My only encounter with Nelson Mandela was on June 29, 1990 at the Biltmore Hotel, and the initial impression was more comical than awe-inspiring.
The reserved, soft-spoken Mandela, released only four months earlier after 27 years in South African prisons, stood next to the bouncy Sharansky, towering over the former refusenik by a good foot, while a battery of photographers tried to get the two men’s faces into the same closeup frame.
It wasn’t certain, until the last minute, that the meeting would come off. Mandela had less that 24 hours in Los Angeles, part of a 10-day
tour of the United States, and everybody wanted a piece of the international celebrity.
In addition, though he was allied with many South African Jews throughout his struggle, Mandela had shown little sympathy for the Jewish state in recent statements.
One of the first international visitors to embrace Mandela after his prison release was Yasser Arafat, another short guy and head of the Palestine Liberation Organization,
On this and earlier occasions, Mandela compared the struggle of his African National Congress (ANC) to the Palestinian fight for self-determination against the Israeli occupiers.
To emphasize the point, Mandela had also praised Libya’s Moammar Gadhafi and Cuba’s Fidel Castro as “comrades in arms.”
However, the Jewish community and Israeli diplomats hoped that a meeting between Mandela and Sharansky, both ex-prisoners of conscience, might mellow the South African leader’s attitude.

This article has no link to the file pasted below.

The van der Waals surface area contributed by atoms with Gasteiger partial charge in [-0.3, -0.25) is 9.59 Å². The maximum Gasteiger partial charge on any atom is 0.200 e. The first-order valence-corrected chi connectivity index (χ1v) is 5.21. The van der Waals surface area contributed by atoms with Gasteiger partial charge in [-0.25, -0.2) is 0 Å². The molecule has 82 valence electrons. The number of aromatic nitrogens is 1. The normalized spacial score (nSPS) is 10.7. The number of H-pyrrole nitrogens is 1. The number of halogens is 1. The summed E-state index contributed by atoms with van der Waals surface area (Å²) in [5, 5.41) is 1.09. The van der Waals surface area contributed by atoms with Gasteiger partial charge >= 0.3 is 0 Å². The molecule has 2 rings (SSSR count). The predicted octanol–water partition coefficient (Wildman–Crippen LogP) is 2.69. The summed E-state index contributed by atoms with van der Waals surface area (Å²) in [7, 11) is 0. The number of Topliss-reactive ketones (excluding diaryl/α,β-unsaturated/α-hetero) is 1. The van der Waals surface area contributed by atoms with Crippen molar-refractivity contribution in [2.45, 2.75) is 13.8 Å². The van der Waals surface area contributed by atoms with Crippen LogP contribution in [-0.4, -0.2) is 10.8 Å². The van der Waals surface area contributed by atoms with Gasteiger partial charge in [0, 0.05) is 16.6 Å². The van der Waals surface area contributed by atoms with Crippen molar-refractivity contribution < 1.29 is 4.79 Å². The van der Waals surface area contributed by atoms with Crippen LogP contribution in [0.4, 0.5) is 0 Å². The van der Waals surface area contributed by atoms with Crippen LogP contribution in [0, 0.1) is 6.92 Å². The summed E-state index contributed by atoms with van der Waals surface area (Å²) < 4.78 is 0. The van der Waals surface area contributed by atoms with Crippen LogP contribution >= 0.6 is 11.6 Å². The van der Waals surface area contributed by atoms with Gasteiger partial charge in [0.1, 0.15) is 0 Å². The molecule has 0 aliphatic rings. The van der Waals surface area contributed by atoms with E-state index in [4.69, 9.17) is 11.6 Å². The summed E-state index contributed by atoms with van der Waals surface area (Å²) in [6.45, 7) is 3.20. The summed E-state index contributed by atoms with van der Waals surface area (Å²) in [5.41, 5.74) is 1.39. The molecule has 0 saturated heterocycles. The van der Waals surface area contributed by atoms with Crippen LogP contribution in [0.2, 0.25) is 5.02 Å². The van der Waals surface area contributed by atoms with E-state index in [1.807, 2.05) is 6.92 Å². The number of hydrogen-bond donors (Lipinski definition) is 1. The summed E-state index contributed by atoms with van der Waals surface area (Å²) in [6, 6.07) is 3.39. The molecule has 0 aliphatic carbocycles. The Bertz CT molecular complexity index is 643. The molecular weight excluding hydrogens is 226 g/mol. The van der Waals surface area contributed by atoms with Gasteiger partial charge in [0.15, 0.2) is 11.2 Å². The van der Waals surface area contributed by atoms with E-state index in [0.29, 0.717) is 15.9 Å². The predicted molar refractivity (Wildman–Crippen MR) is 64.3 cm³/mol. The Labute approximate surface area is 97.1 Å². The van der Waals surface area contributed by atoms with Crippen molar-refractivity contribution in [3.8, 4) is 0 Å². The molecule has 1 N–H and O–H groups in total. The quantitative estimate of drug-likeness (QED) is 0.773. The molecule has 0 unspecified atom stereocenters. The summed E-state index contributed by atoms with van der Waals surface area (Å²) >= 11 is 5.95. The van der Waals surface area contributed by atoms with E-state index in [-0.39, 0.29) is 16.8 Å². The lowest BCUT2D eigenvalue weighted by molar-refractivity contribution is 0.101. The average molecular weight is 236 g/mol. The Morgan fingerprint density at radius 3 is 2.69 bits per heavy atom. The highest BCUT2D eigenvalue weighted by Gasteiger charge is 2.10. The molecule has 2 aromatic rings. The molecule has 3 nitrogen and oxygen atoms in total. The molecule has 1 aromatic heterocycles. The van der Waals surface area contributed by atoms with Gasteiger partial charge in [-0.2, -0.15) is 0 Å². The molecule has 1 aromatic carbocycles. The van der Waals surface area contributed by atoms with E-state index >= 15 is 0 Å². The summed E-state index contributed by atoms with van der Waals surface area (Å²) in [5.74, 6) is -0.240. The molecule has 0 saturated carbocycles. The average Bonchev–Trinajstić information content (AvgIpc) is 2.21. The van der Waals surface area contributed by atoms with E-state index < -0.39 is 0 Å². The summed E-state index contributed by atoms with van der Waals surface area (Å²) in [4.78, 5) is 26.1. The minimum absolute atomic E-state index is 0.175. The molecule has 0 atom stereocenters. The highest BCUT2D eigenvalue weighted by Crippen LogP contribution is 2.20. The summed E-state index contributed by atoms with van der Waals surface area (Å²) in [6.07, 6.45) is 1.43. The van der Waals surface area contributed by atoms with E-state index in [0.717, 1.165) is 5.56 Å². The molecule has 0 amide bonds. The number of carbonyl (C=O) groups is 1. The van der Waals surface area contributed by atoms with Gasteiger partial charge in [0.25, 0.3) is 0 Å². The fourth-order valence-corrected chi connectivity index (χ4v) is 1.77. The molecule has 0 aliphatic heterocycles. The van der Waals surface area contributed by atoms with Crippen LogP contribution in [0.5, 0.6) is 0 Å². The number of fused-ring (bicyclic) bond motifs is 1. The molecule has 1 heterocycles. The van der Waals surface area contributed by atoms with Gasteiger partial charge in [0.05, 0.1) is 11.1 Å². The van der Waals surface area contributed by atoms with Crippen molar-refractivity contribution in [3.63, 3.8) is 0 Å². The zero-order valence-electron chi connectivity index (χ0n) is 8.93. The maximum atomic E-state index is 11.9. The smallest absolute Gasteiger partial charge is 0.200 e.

After prolonged negotiations, spearheaded the Anti-Defamation League, Mandela consented. Sharansky, who is now chairman of the Jewish Agency for Israel, caught a plane from New York to Los Angeles.
The meeting between the two men was closed to the press, but Sharansky let it be known that his arguments, including a reminder that Israel had been among the first nations to denounce apartheid, had not changed Mandela’s basic position.
I was covering the press conference for a now defunct Jewish weekly, Heritage, but couldn’t find a copy of the story I filed at the time. Fortunately, an article on the event by the Jewish Telegraphic Agency refreshed my recollections.
At a City Hall reception earlier in the day, Mandela had chatted with Rabbi Harvey Fields in his capacity as chairman of the Black-Jewish Clergy Alliance of Los Angeles.
When Fields noted that the Reform movement’s rabbinical arm had just reaffirmed its support of the ANC and of Mandela personally, the latter responded, “Your support means a great deal, more than you can possibly imagine.”
During the brief photo session, Mandela jokingly apologized for having to look down on his short friend. Sharansky responded that thanks to his diminutive stature, he was able to wrap the oversized prison clothes around his body during the cold Russian winters.
“Where I was, it was very hot,” was Mandela’s comeback.
Mandela left right after the photo session to prepare for an early evening rally at the Coliseum, with 70,000 admirers.
Sharansky stayed on for a short while, then looked at his watch. “I have to leave,” he said. “Shabbat starts in 20 minutes and I don’t want to go by foot for two hours.”
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